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A draft amendment

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Mihir Bose | 16:02 UK time, Tuesday, 29 April 2008

American sports have always been a foreign country to me, so much so that whenever I visit the United States I am forced to change my newspaper reading habits. I grew up reading papers from the back, but when I go to the USA I start reading them from page one as most of the sports they report on make little sense to me.

The insularity of US sports reporting does not help either.

Yet this last week I have been fascinated by the insight the sports pages have provided me on how Americans run their sports.

For example, this weekend was dominated by the NFL draft.

The NFL has always been that American curiosity where, in the land of the free market, the biggest sport is an advertisement for red-blooded socialism. The NFL, as one owner once joked, is where Republicans come together for sports and behave like communists.

Unlike the English football's Premier League, everything in the NFL is pooled, not just the television rights. There's also a salary cap for good measure. But perhaps the most important socialist measure is the draft, where the team that finishes bottom gets the first pick of the best of that year's college players.

It is a compelling event, both very visible and open to scrutiny, and, in many ways, the NFL draft mirrors the way Americans run their primary elections campaigns, of which there is no equivalent in our Westminster model.

In contrast, transfers in English football come across as cloak and dagger operations.

This year's seven-round NFL draft was held in New York's Radio City, a two-day affair shown live on television and endlessly analysed by pundits in the manner in which political experts would analyse election results.

As in most years, the top college players were also invited to Radio City to be guests of the NFL. As the drama unfolded, their families watched on television as if watching their child attend school for the first time.

The draft is a sporting ritual of the kind no other country stages, and, in the days and weeks leading up to it, the press endlessly debates which player will be picked by which team, analysing their strengths and weaknesses in the process.

The fans also get involved. This is not to say they decide which player their team boss selects - that is still the privy of the owners and the coaches - but they can voice their opinion in advance of selection, not after it as in England.

But the draft still pays homage to the essentially capitalist nature of American sports.

Being chosen in the early rounds means huge money for the lucky players.

Jake Long at the NFL draft

For example, offensive tackle Jake Long, who was the first pick in this year's draft, signed a five-year deal with the Miami Dolphins worth $57.75m, $30m of which is guaranteed. For someone who has just left college that cannot be bad.

In fact, the draft is so important to college players that there are now academies where they can go to increase their chances of being selected.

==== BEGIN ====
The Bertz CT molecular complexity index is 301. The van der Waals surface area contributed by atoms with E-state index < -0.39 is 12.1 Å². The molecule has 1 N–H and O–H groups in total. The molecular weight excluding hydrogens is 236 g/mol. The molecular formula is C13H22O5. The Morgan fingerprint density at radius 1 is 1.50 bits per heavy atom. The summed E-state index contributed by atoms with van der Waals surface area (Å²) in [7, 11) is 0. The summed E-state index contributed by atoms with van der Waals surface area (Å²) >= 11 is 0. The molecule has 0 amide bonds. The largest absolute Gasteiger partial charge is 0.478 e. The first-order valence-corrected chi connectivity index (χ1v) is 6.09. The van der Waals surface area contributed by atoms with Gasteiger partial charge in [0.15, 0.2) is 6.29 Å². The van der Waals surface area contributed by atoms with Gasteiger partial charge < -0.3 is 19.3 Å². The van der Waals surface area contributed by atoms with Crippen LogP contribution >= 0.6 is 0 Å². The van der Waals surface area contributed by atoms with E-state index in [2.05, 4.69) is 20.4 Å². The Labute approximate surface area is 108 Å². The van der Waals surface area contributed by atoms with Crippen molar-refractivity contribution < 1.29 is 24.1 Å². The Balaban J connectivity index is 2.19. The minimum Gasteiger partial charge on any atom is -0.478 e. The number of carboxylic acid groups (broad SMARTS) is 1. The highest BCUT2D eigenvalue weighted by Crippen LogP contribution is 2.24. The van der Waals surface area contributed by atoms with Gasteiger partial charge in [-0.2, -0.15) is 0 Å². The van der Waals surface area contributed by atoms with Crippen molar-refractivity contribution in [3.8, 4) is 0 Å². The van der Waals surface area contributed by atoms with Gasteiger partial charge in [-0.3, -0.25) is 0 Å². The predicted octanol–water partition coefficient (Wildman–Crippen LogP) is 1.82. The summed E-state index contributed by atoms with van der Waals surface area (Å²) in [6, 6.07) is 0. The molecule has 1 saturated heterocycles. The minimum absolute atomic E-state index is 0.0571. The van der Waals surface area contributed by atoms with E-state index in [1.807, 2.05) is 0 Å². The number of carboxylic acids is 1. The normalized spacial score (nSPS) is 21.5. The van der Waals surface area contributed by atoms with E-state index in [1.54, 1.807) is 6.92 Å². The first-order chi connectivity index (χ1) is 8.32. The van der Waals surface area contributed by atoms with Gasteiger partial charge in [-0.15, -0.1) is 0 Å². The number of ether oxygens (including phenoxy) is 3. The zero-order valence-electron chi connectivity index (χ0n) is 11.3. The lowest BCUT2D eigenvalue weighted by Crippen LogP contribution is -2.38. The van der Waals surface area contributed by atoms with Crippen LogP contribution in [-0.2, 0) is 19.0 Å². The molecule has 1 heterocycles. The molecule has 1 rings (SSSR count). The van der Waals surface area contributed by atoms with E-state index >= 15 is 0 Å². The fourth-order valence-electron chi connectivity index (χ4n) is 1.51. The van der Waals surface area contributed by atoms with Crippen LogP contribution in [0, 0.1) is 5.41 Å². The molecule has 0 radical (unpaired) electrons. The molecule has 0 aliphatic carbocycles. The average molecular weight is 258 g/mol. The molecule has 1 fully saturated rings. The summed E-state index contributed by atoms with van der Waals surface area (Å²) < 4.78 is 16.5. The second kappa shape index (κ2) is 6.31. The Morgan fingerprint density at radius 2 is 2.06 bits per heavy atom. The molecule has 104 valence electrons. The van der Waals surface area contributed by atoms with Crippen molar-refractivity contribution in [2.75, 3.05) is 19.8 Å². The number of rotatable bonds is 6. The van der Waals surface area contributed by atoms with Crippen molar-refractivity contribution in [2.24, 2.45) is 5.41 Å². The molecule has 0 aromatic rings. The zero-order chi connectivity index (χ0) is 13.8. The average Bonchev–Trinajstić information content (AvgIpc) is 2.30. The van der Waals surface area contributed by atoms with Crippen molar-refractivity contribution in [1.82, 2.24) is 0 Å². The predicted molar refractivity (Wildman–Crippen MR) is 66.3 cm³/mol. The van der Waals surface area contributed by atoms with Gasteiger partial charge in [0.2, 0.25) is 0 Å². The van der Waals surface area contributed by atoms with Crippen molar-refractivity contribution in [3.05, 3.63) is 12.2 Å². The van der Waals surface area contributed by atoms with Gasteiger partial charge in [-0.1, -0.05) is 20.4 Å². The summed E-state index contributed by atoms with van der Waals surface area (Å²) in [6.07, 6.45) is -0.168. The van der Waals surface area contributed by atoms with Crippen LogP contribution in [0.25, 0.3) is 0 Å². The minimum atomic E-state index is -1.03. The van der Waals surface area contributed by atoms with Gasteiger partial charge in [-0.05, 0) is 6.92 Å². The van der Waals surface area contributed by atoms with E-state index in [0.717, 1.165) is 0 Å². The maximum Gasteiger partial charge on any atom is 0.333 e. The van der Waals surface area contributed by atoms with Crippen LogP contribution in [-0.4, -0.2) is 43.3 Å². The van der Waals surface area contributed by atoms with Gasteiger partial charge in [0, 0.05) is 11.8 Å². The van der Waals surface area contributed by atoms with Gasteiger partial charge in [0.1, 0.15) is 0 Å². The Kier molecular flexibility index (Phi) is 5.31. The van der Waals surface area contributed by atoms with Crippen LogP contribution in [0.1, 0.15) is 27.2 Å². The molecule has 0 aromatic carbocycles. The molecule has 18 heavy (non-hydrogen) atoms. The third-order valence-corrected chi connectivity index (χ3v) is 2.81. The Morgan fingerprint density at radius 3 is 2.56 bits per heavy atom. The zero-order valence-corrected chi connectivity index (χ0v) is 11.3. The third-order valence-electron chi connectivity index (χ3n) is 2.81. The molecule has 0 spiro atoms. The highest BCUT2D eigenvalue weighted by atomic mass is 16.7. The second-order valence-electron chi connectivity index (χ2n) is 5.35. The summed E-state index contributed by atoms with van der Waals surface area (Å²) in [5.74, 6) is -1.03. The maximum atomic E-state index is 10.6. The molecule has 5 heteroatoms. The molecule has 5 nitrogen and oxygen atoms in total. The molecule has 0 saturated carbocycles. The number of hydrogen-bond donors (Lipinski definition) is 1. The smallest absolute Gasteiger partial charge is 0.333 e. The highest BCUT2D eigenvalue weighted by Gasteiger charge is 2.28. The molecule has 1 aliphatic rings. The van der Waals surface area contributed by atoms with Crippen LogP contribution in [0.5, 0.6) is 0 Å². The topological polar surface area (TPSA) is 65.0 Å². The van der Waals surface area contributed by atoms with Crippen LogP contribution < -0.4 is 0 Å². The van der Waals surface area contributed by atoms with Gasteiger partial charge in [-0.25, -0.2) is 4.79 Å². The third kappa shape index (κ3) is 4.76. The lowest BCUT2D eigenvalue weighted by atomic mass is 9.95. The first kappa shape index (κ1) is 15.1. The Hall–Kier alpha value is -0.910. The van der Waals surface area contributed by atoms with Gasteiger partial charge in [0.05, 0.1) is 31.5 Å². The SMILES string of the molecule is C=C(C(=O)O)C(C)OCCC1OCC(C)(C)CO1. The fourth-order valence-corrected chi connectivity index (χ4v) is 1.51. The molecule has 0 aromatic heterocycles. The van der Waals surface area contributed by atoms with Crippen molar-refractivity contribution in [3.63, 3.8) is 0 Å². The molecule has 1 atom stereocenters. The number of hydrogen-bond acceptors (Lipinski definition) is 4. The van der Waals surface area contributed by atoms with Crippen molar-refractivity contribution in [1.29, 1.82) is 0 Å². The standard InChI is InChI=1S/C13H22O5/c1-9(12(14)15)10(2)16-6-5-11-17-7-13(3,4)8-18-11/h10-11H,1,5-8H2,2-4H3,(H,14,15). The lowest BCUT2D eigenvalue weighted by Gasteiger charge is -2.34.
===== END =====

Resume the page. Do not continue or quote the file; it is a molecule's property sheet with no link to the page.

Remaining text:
The draft, which this year saw 252 college players signed by the 32 NFL teams, is also marked by what Americans call "trades".

The worse a team has performed in the previous season, the higher its draft number. However, that number may give it the option to sign a player it does not want, like a wide receiver when it needs an offensive lineman.

To counteract that, a team will sometimes trade its number with another so it can sign a player it wants. Such trades only surface as the draft unfolds live on television, often providing the element of surprise and heightening the drama.

All this works because the NFL is a closed league - no promotion or relegation - and there is a college system providing a pool of rookies.

The system is unique even in American sports - baseball, basketball and ice hockey do not just recruit from colleges.

Nevertheless, the Premier League was created by people like David Dein, former Arsenal vice chairman, because they were convinced it would be a success. But in typical English fashion there was a compromise. A few ideas were borrowed, but certainly not the open, very public scrutiny of transfers the NFL provides.

Supporters of the English system would argue that Arsene Wenger's recruitment of young hopefuls would not be possible if there was not a certain element of cloak and dagger - not that Wenger is unique. All English managers try to keep transfers secret until they have to be unveiled - but something of the openness and razzmatazz of the NFL draft system could be brought into our transfer system.

Can it seriously be argued that the Carlos Tevez affair could have taken place if we had a more open way of doing things?

It is this lack of transparency that has convinced many people that there is more than a whiff of corruption about football transfers and led to the ongoing City of London police investigation.


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